In the post-9/11 world, where religion infuses events with more
intensity, the demands on interfaith dialogue are rising. For
American Jews and mainline Christians who have worked during the
past year to renew a dormant national dialogue, the stakes are
especially high. They are seeking to come to terms with major
differences over the Israeli-Palestinian conflict - a necessary
first step toward restoring their historical alliance on issues of
civil liberties and social justice in the United States.
Their effort hit a snag last summer. Some churches, upset about
the Israeli occupation of Palestinian territories, began asking
whether they should use economic leverage - namely, divestment - in
protest. This sparked an emotional reaction on the part of Jews
across the country, raising ghosts of Christian-Jewish history and
forcing leaders to move beyond the polite conversation stage.
After several frank and wrenching sessions during the year, the
dialogue - among leaders of about 15 major organizations,
federations, and denominations - came close to a meltdown last
month. But instead they agreed at a May 13 meeting in Washington to
visit Israel and the territories together, to see the situation
through one another's eyes and seek common ground for action.
"In the course of the past year we've learned a lot about each
other. We recognize there are at least two narratives to the story,
and we need to look at the other's story from their perspective,"
says the Rev. Shanta Premawardhana, interreligious secretary for the
National Council of Churches, which has been hosting the national
dialogue in conjunction with the American Jewish Committee (AJC).
"The trip will help ... as we'll be listening to both sides
The visit is planned for September, and some seek not only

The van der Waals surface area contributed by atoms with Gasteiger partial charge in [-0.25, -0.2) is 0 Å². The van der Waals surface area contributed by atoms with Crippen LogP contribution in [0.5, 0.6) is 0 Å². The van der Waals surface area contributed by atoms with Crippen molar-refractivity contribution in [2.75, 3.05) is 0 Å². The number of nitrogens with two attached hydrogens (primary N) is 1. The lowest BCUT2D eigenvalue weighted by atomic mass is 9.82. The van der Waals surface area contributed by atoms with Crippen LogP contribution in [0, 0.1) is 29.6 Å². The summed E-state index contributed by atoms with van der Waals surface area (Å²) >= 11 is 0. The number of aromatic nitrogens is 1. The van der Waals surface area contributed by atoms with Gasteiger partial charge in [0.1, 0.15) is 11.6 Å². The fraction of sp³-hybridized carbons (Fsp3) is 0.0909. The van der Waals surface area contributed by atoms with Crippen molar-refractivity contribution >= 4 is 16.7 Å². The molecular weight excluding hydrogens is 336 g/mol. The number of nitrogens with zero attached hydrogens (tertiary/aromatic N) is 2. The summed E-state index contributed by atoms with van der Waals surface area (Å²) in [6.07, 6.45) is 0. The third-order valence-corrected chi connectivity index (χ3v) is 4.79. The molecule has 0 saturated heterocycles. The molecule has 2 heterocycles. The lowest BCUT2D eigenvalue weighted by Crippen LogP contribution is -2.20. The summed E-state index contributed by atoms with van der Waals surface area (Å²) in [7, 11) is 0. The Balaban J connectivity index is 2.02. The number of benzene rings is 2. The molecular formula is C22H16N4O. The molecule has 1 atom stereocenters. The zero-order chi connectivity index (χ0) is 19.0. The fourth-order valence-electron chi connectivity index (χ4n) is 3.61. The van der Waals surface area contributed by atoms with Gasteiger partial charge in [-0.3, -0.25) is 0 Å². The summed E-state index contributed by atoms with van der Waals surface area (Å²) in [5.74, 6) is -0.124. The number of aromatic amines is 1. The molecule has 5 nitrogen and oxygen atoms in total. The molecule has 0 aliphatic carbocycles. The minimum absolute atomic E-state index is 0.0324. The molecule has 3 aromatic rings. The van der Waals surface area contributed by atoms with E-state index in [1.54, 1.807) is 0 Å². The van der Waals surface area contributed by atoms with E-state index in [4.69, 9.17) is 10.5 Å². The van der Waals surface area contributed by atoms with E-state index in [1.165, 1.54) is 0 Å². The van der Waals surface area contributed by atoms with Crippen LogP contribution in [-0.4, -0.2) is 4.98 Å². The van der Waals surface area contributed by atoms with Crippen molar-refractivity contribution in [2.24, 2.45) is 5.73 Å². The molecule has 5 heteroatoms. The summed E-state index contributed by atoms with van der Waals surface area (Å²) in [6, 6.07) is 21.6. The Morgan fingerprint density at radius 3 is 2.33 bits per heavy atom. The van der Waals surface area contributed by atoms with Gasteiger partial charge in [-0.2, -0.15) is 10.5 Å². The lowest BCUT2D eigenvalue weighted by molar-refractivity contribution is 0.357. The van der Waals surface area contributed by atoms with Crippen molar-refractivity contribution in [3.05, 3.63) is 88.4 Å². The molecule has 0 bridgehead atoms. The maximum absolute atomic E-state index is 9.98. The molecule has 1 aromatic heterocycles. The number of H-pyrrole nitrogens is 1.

greater understanding, but evidence that Christians and Jews can
work together on this issue. "Hopefully, there will be a product,
some joint action," says David Elcott, AJC's US interreligious
director. "This has divided us for too long, and rather than
arguing, we need to find a way to help see two states, Israel and
Palestine, live in security and peace."
In many US communities, the two faith groups have gathered for
dialogue for many years, providing some level of trust for working
through the current tensions. The Jewish-Christian dialogue in
Boston, for example, is celebrating its 25th anniversary. "These
have been marvelous discussions over the years, and their success
can be seen by how open, honest, and confrontational people tend to
be," says Larry Lowenthal, AJC's Boston director. The group has met
three times a year, twice for theological discussions and once to
address political issues.
For Jews, Israel is a prime concern. And mainline Christians have
longstanding connections to the Holy Land and to Palestinian
Christians in Israel and the territories. Although mainline
Christians have always supported Israel, they have become more vocal
of late about the consequences of the occupation on Palestinians'
Christians did more than speak out on the issue last summer, when
the national convention of the Presbyterian Church (USA) voted to
begin a process of phased, selective divestment from companies that
profit from the occupation. The plan is to exert pressure and talk
with companies before deciding whether to withdraw investments.
The decision outraged many Jews, who called the step anti-Israel
and even anti-Semitic. Then, as other churches, including
Episcopalians, Methodists, and the United Church of Christ, began to
consider some form of economic leverage, Jewish groups went on the
offensive, seeking to reverse the Presbyterian action and prevent
other similar moves.
After meeting with Jewish groups, some Presbyterians in various
cities came out in opposition to divestment by their denomination.
National Presbyterian leaders, however, said the church's actions
were being misunderstood and misrepresented. …